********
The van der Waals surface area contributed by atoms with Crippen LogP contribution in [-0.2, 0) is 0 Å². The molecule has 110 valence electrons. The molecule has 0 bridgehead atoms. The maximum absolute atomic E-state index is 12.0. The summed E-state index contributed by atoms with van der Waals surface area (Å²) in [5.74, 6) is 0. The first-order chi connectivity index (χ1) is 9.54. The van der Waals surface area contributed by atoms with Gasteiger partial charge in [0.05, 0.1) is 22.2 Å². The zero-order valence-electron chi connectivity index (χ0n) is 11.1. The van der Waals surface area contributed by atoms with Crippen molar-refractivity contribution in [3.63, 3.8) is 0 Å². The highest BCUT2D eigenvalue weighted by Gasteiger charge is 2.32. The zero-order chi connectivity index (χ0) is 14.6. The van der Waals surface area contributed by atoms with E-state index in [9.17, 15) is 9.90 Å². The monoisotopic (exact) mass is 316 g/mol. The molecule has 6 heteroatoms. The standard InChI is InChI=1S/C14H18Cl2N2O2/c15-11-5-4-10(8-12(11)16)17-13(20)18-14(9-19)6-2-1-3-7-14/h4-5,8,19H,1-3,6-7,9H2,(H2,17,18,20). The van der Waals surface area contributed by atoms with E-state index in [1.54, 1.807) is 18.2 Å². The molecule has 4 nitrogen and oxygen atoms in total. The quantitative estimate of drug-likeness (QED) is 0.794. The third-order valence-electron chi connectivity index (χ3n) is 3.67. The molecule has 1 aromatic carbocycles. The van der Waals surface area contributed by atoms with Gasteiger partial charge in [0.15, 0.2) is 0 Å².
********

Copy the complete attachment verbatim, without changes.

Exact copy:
The van der Waals surface area contributed by atoms with Crippen LogP contribution in [-0.2, 0) is 0 Å². The molecule has 110 valence electrons. The molecule has 0 bridgehead atoms. The maximum absolute atomic E-state index is 12.0. The summed E-state index contributed by atoms with van der Waals surface area (Å²) in [5.74, 6) is 0. The first-order chi connectivity index (χ1) is 9.54. The van der Waals surface area contributed by atoms with Gasteiger partial charge in [0.05, 0.1) is 22.2 Å². The zero-order valence-electron chi connectivity index (χ0n) is 11.1. The van der Waals surface area contributed by atoms with Crippen molar-refractivity contribution in [3.63, 3.8) is 0 Å². The highest BCUT2D eigenvalue weighted by Gasteiger charge is 2.32. The zero-order chi connectivity index (χ0) is 14.6. The van der Waals surface area contributed by atoms with E-state index in [9.17, 15) is 9.90 Å². The monoisotopic (exact) mass is 316 g/mol. The molecule has 6 heteroatoms. The standard InChI is InChI=1S/C14H18Cl2N2O2/c15-11-5-4-10(8-12(11)16)17-13(20)18-14(9-19)6-2-1-3-7-14/h4-5,8,19H,1-3,6-7,9H2,(H2,17,18,20). The van der Waals surface area contributed by atoms with E-state index in [1.54, 1.807) is 18.2 Å². The molecule has 4 nitrogen and oxygen atoms in total. The quantitative estimate of drug-likeness (QED) is 0.794. The third-order valence-electron chi connectivity index (χ3n) is 3.67. The molecule has 1 aromatic carbocycles. The van der Waals surface area contributed by atoms with Gasteiger partial charge in [0.15, 0.2) is 0 Å².